I don’t know about you, but I wouldn’t have pegged Western Australia as being the go-to place for wildflowers. However, it shows how little I know and how much I have to learn because it turns out that WA is the place to come to see a huge variety of wildflowers.
I’m in Jurien Bay on the Turquoise Coast, just over two hours north of Perth. I could forgive myself for thinking that all the activity centres around the ocean in a place like this: fishing, swimming, snorkelling, sea lion spotting. And I’m not totally wrong.
It’s just that there is so much more on offer around here and this is something I am only just appreciating.
Wildflowers In Western Australia
I had heard that people from all over the world flock to WA in the Spring to witness the variety of wildflowers in bloom. As we are just approaching the start of the season, I was keen to see what all the hype was about and learn a little about another jewel in WA’s crown.
For instance, would you have guessed that there are more than 12,000 species of wildflowers in WA, making it the world’s largest collection? Add this to the fact that 60% of Western Australian wildflowers are found nowhere else on Earth** and you know you are onto something special.
Numbers like that are sometimes too large to comprehend, and I was having a hard time picturing what that meant. However, with my friends at Jurien Bay Adventure Tours and the Shire Of Dandaragan, I was lucky enough to spend the morning at a local farm to learn a little more about Western Australia’s wildflowers.
A Billy Tea Treat
Hi Vallee Farm is a 2000 hectare sheep and wheat farm run by Don and Joy Williams in Warradarge, 250 kilometres north of Perth.
On a rather cool and blustery morning, Don and Joy first welcomed us to their farm with a traditional billy tea. The billy is an Australian term for a metal container used for boiling water, making tea or cooking over a fire.
This was accompanied by damper bread, the likes of which I had also never heard.
“In colonial Australia, stockmen developed the technique of making damper out of necessity. Often away from home for weeks, with just a camp fire to cook on and only sacks of flour as provisions, a basic staple bread evolved. It was originally made with flour and water and a good pinch of salt, kneaded, shaped into a round, and baked in the ashes of the campfire or open fireplace”. Source.
Joy cut slices of the damper bread, still steaming from the billy can, and we added lashings of golden syrup on top.
As we munched on the damper bread and warmed our hands on cups of hot tea Don explained that the couple had been running tours of their property since the early 1990s. One fifth of it has been left untouched and contains some of the greatest botanical diversity in the world.*** Groups from all over the world come to visit Hi Vallee Farm, including university academics, botanists, horticulturalists and wildflower enthusiasts.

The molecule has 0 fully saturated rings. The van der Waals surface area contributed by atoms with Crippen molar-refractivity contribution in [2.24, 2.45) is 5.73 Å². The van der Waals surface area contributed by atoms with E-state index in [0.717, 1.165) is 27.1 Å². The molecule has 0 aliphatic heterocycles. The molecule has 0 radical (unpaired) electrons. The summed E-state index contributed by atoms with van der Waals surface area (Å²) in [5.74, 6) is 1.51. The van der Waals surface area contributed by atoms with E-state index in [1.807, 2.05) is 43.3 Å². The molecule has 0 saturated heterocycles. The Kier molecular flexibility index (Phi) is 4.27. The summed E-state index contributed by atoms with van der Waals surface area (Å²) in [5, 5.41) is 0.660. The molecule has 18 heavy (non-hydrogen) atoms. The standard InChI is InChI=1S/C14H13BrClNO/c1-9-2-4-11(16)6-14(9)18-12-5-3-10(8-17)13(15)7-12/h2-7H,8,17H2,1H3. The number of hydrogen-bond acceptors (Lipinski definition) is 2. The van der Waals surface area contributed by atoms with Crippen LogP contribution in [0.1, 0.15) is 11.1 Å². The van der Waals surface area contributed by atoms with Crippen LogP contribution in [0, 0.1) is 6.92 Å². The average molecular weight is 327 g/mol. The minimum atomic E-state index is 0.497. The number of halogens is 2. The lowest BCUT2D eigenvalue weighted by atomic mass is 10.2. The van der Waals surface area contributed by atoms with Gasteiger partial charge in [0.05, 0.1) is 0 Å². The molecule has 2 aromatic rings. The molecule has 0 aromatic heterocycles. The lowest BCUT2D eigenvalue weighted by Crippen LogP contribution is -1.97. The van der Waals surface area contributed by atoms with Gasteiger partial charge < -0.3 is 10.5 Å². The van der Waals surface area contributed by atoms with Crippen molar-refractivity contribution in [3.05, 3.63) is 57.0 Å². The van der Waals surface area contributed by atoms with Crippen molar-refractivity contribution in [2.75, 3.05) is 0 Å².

One Of A Kind
We jumped into the 4wd truck to head out along the narrow path that snakes through the acres of wildflowers on the property. With Don as our guide we hopped on and off the truck to take a look at the many different species of flowers; some a tiny speck on the ground and others on large shrubs or trees.
As I was studying the many tiny, intricate flowers it was finally sinking in. Don explained that around 520 different plant species in 56 families have been identified on the property. Several species of flowers on this land are endangered and cannot be found anywhere else in the world.
It is truly amazing to consider that I was able to look at something that was completely endemic to not just Western Australia, but to the actual spot I was standing on.
It was beautiful out there on the farm, despite the threatening rain clouds and the rather brisk wind. I spotted kangaroos hopping through the bush. Sheep and cattle grazed in the paddocks surrounding us, oblivious to their proximity to such significant vegetation.
Wildflowers spread across Western Australia in the Spring time and you can spot many flashes of colour as you drive along the highways in this area, but to truly appreciate this beautiful sight you need to get up close as so many of the flowers are minuscule.
However, Joy explained how there were wild flowers in bloom all year round on the property as the tiny honey possum could be found feeding on the nectar. So, there is always something to discover here, no matter what time of year you visit.
Where To Stay And What To Do
There is camping available on the farm if you are driving this way on a road trip, or overnight accommodation is available in nearby Jurien Bay, Badingarra or Dandaragan.
If you don’t have your own transport then Jurien Bay Adventure Tours run guided trips to from Jurien Bay to Mount Lesueur National Park, which is an another highly significant wildflower area with more than 900 species of flora identified within the park.
Once you are all flowered out, check out the wonderful day I spent exploring Stockyard Gully Caves for more inspiration on things to do in this area.
My morning out on the farm will be something I remember for a long time. Trying damper bread for the first time in a traditional setting was incredibly special and I loved tasting a part of Australia’s history.
With huge thanks to Don and Joy Williams for showing us their home and sharing their knowledge, the Shire of Dandaragan for organising the trip and to Jurien Bay Adventure Tours for making this trip out possible.
** For this source, and more information, visit: www.westernaustralia.com
Have you seen the wildflowers in Western Australia or is it something you would like to visit? Does local flora and fauna float your boat when you travel or is it not something you make a priority? Share your thoughts with me!
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